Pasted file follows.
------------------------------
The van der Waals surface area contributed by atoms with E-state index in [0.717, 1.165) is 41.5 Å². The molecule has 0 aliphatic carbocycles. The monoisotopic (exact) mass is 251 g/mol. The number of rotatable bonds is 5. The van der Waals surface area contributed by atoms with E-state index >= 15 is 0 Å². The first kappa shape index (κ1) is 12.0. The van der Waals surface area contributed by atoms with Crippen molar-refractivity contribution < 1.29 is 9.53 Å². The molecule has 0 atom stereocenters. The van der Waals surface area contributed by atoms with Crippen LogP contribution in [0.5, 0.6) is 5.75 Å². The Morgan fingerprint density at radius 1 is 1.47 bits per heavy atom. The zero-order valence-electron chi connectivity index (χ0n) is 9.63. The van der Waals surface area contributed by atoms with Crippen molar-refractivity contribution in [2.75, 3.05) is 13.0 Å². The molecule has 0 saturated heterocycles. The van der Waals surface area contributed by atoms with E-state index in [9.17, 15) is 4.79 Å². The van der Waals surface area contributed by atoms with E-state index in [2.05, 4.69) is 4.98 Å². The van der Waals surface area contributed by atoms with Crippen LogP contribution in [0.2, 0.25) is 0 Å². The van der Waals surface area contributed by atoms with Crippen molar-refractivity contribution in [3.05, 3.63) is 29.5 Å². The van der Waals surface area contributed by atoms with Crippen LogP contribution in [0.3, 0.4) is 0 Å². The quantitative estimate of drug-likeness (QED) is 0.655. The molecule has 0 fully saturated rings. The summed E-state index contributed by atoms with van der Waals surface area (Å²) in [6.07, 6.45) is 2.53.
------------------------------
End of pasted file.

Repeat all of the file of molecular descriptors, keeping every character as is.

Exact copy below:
The van der Waals surface area contributed by atoms with E-state index in [0.717, 1.165) is 41.5 Å². The molecule has 0 aliphatic carbocycles. The monoisotopic (exact) mass is 251 g/mol. The number of rotatable bonds is 5. The van der Waals surface area contributed by atoms with E-state index >= 15 is 0 Å². The first kappa shape index (κ1) is 12.0. The van der Waals surface area contributed by atoms with Crippen molar-refractivity contribution < 1.29 is 9.53 Å². The molecule has 0 atom stereocenters. The van der Waals surface area contributed by atoms with Crippen LogP contribution in [0.5, 0.6) is 5.75 Å². The Morgan fingerprint density at radius 1 is 1.47 bits per heavy atom. The zero-order valence-electron chi connectivity index (χ0n) is 9.63. The van der Waals surface area contributed by atoms with Crippen molar-refractivity contribution in [2.75, 3.05) is 13.0 Å². The molecule has 0 saturated heterocycles. The van der Waals surface area contributed by atoms with E-state index in [9.17, 15) is 4.79 Å². The van der Waals surface area contributed by atoms with E-state index in [2.05, 4.69) is 4.98 Å². The van der Waals surface area contributed by atoms with Crippen LogP contribution in [0.2, 0.25) is 0 Å². The van der Waals surface area contributed by atoms with Crippen molar-refractivity contribution in [3.05, 3.63) is 29.5 Å². The van der Waals surface area contributed by atoms with Crippen LogP contribution in [0.3, 0.4) is 0 Å². The quantitative estimate of drug-likeness (QED) is 0.655. The molecule has 0 fully saturated rings. The summed E-state index contributed by atoms with van der Waals surface area (Å²) in [6.07, 6.45) is 2.53.